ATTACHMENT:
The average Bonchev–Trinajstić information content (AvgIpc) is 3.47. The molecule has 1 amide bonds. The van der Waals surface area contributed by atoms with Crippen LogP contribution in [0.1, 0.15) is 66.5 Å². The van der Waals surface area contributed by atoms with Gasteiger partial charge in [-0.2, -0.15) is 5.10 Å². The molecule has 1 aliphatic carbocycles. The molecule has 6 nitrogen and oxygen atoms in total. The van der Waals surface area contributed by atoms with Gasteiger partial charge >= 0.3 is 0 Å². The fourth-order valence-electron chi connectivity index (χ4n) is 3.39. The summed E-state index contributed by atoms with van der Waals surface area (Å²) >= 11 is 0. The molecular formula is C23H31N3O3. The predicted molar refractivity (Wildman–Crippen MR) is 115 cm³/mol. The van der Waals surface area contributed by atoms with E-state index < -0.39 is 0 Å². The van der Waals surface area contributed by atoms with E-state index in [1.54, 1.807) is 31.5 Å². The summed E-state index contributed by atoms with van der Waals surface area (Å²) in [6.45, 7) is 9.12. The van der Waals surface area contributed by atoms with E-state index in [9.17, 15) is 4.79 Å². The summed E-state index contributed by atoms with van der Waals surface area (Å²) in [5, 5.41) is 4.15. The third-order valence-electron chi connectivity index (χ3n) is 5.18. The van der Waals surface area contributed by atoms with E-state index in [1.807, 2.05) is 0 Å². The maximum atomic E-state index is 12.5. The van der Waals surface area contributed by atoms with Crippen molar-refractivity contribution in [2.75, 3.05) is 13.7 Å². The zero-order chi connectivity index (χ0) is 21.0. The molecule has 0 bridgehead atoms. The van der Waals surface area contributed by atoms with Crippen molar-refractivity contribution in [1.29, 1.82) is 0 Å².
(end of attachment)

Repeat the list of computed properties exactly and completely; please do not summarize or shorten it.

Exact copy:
The average Bonchev–Trinajstić information content (AvgIpc) is 3.47. The molecule has 1 amide bonds. The van der Waals surface area contributed by atoms with Crippen LogP contribution in [0.1, 0.15) is 66.5 Å². The van der Waals surface area contributed by atoms with Gasteiger partial charge in [-0.2, -0.15) is 5.10 Å². The molecule has 1 aliphatic carbocycles. The molecule has 6 nitrogen and oxygen atoms in total. The van der Waals surface area contributed by atoms with Gasteiger partial charge >= 0.3 is 0 Å². The fourth-order valence-electron chi connectivity index (χ4n) is 3.39. The summed E-state index contributed by atoms with van der Waals surface area (Å²) >= 11 is 0. The molecular formula is C23H31N3O3. The predicted molar refractivity (Wildman–Crippen MR) is 115 cm³/mol. The van der Waals surface area contributed by atoms with E-state index < -0.39 is 0 Å². The van der Waals surface area contributed by atoms with E-state index in [1.54, 1.807) is 31.5 Å². The summed E-state index contributed by atoms with van der Waals surface area (Å²) in [6.45, 7) is 9.12. The van der Waals surface area contributed by atoms with E-state index in [9.17, 15) is 4.79 Å². The summed E-state index contributed by atoms with van der Waals surface area (Å²) in [5, 5.41) is 4.15. The third-order valence-electron chi connectivity index (χ3n) is 5.18. The van der Waals surface area contributed by atoms with E-state index in [1.807, 2.05) is 0 Å². The maximum atomic E-state index is 12.5. The van der Waals surface area contributed by atoms with Crippen molar-refractivity contribution in [2.75, 3.05) is 13.7 Å². The zero-order chi connectivity index (χ0) is 21.0. The molecule has 0 bridgehead atoms. The van der Waals surface area contributed by atoms with Crippen molar-refractivity contribution in [1.29, 1.82) is 0 Å².